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In The Hunger Games: Mockingjay - Part 2 Katniss went to the Capitol to shoot propaganda footage for the purpose of rallying the rebel districts. However she wasn't on the frontlines since victory was merely a matter of time and her role as the Mockingjay was pretty much fulfilled.

Later things become more dangerous when a mine and other traps are set off. Since their location was given away and their mission wasn't crucial to the war effort, Jackson wants to retreat to the rebel base.

However, Katniss seems to be obsessed with

killing Snow herself, so she instead insists on travelling deeper into danger so she can get to Snow before the rebels do.

But

her plan fails: she gets most of her team killed for nothing since she arrived at the gates of Snow's location at the same time as the rebels. The rebels capture Snow and Katniss even gets to kill him herself anyway.

Did Katniss accomplish anything in the capitol besides

getting nearly everyone killed?
I realize she didn't want to go back to the base, but at least she'd be safe from the Capitol and from Coin since she'd be surrounded by loyal rebels.

  • I didn't downvote, but perhaps the question is unclear. In terms of actual plot points it is pretty clear what actions she took (ie - 'accomplished') - so are you meaning in some deeper, metanarrative type way or something else? – NKCampbell Dec 6 '15 at 6:12
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    @NathanK.Campbell Basically, it seemed to me like she accomplished nothing; she might as well have just stayed at the base and waited for Snow's capture. Am I right, and her trip into the Capitol was fruitless? Or did she actually accomplish something and I just missed it? – RedCaio Dec 6 '15 at 6:19
  • @RedCaio I though exactly the same thing, I'd be interested to hear an answer beyond "Indeed, Nothing" – user20310 Dec 6 '15 at 11:40
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    She accomplished self-actualization and doing what she wanted. Since when is that not enough? It's like "Eat, pray, love", except with higher levels of risk. – DVK-on-Ahch-To Dec 6 '15 at 13:38
  • Perhaps the point is that she failed to actually accomplish anything. – Rogue Jedi Dec 7 '15 at 0:06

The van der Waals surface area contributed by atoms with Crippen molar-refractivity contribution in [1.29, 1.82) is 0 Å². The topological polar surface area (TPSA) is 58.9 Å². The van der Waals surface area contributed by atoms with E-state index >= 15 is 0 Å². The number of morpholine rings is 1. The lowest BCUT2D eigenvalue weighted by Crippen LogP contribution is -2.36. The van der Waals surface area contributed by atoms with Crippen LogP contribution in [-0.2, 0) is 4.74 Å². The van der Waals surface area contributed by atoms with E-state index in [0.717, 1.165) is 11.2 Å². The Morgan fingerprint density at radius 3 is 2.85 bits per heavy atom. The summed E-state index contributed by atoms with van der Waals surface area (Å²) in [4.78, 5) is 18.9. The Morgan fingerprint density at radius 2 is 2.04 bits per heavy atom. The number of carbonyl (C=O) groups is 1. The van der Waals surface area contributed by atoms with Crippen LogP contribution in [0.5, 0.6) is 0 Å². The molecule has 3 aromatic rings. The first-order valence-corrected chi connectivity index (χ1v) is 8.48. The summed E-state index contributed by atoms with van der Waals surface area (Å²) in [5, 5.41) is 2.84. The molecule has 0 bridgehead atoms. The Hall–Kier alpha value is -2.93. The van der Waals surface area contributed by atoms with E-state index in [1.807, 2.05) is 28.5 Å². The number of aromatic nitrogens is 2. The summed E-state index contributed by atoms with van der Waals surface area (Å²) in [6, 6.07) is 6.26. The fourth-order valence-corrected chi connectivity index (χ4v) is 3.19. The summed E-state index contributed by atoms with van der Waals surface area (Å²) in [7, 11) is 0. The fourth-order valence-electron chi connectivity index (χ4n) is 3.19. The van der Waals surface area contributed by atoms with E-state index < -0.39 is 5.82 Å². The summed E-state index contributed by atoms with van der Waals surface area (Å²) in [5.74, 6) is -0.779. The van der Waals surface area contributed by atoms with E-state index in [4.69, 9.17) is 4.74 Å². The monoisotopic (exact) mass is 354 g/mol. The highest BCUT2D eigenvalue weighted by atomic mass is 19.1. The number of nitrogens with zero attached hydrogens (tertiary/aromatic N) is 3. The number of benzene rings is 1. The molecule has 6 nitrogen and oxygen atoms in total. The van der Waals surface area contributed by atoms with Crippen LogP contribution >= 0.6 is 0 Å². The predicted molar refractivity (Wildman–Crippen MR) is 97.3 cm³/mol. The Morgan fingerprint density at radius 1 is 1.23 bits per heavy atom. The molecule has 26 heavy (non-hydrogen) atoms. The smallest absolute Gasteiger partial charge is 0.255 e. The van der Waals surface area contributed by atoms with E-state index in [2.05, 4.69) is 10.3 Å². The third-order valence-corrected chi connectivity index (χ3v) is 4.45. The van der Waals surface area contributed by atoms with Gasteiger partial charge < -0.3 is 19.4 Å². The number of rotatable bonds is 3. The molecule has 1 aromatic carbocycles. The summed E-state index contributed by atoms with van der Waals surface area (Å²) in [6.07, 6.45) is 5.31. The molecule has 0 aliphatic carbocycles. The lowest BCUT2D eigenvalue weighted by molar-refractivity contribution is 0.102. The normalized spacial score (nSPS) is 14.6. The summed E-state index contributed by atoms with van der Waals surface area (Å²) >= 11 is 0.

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Obviously the aim of her mission was to Kill Snow - no matter how desperate or unlikely - however, I suspect the only real outcome of her adventure was that she witnessed first-hand what happened to

Prim.

and set Katniss off on the idea that

President Coin can't be trusted.

Let's break this down

This is a pivotal plot point of the series; Katniss is being used by both sides of the war - Snow is using her as a means to teach the rest of the Districts a harsh lesson, and Coin is using her to rally the Districts behind her.

This is a clash; one which needs to be resolved in some sort of climax.

Boggs the motivator
Boggs does two extremely important things:

  1. Makes Katniss realise that she herself is an important playing piece in this game
  2. Sets Katniss as squad 451 leader, confirming that she must go ahead with her mission (Kill Snow)

From Mockingjay:

"Sometime in the near future, this war will be resolved. A new leader will be chosen," says Boggs.
I roll my eyes. "Boggs, no one thinks I'm going to be the leader."
"No. They don't," he agrees. "But you'll throw support to someone. Would it be President Coin? Or someone else?"
"I don't know. I've never thought about it," I say.
"If your immediate answer isn't Coin, then you're a threat. You're the face of the rebellion. You may have more influence than any other single person," says Boggs. "Outwardly, the most you've ever done is tolerated her."
"So she'll kill me to shut me up." The minute I say the words, I know they're true.
-Suzanne Collins, The Hunger Games: Part Three 3 - Mockingjay, Chapter Nineteen. [emphasis mine]

and when he

dies

he gives the "Holo" to Katniss, making her move furhter with her "mission":

"No. Boggs gave it to me," I say.
"Don't be ridiculous," she snaps. Of course, she thinks it's hers. She's second in command.
"It's true," says Homes. "He transferred the prime security clearance to her while he was dying. I saw it."
"Why would he do that?" demands Jackson.